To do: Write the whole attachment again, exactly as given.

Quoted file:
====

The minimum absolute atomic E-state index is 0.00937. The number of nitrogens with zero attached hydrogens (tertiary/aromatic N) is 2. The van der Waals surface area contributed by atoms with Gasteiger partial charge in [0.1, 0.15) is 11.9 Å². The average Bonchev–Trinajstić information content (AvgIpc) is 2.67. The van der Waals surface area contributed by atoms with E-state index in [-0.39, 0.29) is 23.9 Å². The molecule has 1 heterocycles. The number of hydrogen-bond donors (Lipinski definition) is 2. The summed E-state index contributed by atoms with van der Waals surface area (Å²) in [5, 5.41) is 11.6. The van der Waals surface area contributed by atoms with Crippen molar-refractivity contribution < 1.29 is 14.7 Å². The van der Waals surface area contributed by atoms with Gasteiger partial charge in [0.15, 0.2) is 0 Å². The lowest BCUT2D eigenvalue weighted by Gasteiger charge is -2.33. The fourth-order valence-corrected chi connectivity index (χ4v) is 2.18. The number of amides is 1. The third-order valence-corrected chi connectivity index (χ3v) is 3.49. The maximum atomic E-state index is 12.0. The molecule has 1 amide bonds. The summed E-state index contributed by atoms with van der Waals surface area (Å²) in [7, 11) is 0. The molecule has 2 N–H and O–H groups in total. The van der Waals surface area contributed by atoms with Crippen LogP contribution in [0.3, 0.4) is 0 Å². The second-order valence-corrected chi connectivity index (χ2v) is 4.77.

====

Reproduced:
The minimum absolute atomic E-state index is 0.00937. The number of nitrogens with zero attached hydrogens (tertiary/aromatic N) is 2. The van der Waals surface area contributed by atoms with Gasteiger partial charge in [0.1, 0.15) is 11.9 Å². The average Bonchev–Trinajstić information content (AvgIpc) is 2.67. The van der Waals surface area contributed by atoms with E-state index in [-0.39, 0.29) is 23.9 Å². The molecule has 1 heterocycles. The number of hydrogen-bond donors (Lipinski definition) is 2. The summed E-state index contributed by atoms with van der Waals surface area (Å²) in [5, 5.41) is 11.6. The van der Waals surface area contributed by atoms with Crippen molar-refractivity contribution < 1.29 is 14.7 Å². The van der Waals surface area contributed by atoms with Gasteiger partial charge in [0.15, 0.2) is 0 Å². The lowest BCUT2D eigenvalue weighted by Gasteiger charge is -2.33. The fourth-order valence-corrected chi connectivity index (χ4v) is 2.18. The number of amides is 1. The third-order valence-corrected chi connectivity index (χ3v) is 3.49. The maximum atomic E-state index is 12.0. The molecule has 1 amide bonds. The summed E-state index contributed by atoms with van der Waals surface area (Å²) in [7, 11) is 0. The molecule has 2 N–H and O–H groups in total. The van der Waals surface area contributed by atoms with Crippen LogP contribution in [0.3, 0.4) is 0 Å². The second-order valence-corrected chi connectivity index (χ2v) is 4.77.